Dave King

As an art student of the mid to late Sixties, my formative years coincided with Happenings and performance art and later with the high points of both Minimalism and Conceptual Art. After completing a postgraduate course at the Slade I taught at a senior level in UK art schools and became steeped in the history, theories and debates of sculpture during an important period of questioning and reassessment. Throughout this time I maintained an ACME studio in East London and exhibited widely in the UK and overseas.

Over the years I have worked with steel, wax, bronze, wood, fired clay, salvaged materials and much else besides. Through it all I evolved a distinctive lexicon of forms and images that I continue to explore and expand today. Drawing is an important part of my practice. At the same time I have made large-scale public artworks which included both permanent and short-lived sculptures for sites as diverse as new buildings in London Docklands, a traffic island in St Louis, Missouri, Socrates Sculpture Park and a remote field in Southwest Ireland. The steel and cast bronze piece Shadowplay, for the East India Docks in London, memorialises the past working life of this historic site.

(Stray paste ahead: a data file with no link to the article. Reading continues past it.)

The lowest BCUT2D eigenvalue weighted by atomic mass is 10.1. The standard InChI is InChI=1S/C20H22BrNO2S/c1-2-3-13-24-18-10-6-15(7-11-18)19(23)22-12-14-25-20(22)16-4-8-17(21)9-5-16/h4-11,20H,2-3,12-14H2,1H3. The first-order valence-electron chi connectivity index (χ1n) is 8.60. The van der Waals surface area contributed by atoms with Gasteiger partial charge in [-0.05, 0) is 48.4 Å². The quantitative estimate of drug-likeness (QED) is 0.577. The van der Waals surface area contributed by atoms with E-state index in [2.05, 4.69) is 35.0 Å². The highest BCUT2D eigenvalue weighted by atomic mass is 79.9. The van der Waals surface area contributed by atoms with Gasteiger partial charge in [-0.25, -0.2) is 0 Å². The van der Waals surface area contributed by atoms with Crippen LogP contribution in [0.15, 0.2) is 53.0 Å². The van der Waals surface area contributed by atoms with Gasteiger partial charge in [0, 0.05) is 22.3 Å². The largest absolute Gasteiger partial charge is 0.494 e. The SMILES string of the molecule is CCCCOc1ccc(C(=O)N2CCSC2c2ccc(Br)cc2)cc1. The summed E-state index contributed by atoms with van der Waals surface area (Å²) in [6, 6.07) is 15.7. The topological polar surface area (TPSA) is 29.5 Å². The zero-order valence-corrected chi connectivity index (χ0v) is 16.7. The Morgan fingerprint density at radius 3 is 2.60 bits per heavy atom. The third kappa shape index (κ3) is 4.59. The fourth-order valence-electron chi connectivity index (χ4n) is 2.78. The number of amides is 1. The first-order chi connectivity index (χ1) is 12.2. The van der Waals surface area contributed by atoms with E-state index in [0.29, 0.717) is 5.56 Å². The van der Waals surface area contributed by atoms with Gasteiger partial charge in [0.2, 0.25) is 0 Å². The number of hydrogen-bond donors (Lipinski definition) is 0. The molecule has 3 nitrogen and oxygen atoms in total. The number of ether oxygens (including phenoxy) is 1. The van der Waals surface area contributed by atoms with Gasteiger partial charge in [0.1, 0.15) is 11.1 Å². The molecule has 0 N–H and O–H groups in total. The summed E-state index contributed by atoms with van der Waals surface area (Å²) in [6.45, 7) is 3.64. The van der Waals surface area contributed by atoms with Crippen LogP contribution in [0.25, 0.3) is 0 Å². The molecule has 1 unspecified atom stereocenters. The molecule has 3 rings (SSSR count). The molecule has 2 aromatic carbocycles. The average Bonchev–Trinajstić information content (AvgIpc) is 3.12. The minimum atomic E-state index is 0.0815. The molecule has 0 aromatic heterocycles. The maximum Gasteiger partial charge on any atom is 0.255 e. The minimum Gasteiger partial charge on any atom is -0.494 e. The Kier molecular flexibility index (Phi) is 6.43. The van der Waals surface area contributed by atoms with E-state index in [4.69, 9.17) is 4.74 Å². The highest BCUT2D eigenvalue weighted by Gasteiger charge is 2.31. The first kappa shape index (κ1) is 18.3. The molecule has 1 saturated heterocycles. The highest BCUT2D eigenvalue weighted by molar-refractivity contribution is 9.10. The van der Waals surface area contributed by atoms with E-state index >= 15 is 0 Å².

I gravitate towards an architecture where roofs especially are also thought of as fluid, a rigid form of sea wave. This follows Courbet’s vision of the rooftops of Paris as a marine painting. For me, this is a place of drama where the likes of boulders, boats, plates or folded paper shapes combine with balancing figures, flames or other forms to create an architecture of the imagination.

The Cass Sculpture Foundation suggested it is the less familiar forms that test the viewer: “Wood, found objects and metals in all manner of construction techniques give a rich flavour to King’s work. Some are painted, others exist in their raw state, but all are finished with skill and precision.”

In the past 14 years at home in Devon, I have developed new work in a converted barn studio and, together with my partner, made a not-for-profit exhibition space, The Shippon Gallery. This has brought to a rural environment established artists whose work, shown alongside my own, has elicited considerable local and regional interest. 

Images (from left)

  • Or What’s a Heaven For? Painted MDF, fabric 10 x 1.8 x 1.2 metres, Wells Cathedral, 2021
  • Think Slow, Act Fast Mixed woods, bronze, wire, rope 183 x 117 x 160 cms. 2019
  • Shadowplay Painted steel, bronze 5.94 x 3.3 x 3.38 mtrs, for NCC Developments Ltd. East India Docks, London, 1991
  • Palace of Memories Painted wood, ceramics, cast aluminium 200 x 160 x 35 cms. 2018
  • Shadow III Wood, painted wood, wire mesh, 96 x 64 x 28 cms. 1991
  • Tempietto Mixed materials from Canary Wharf construction site, height 5.8 metres (not including base), 1991 
  • Voyage Unique bronze, 21 x 16 x 17.5 cms.  2006
  • Emerald Acrylic, 91 x 76 cms. 2023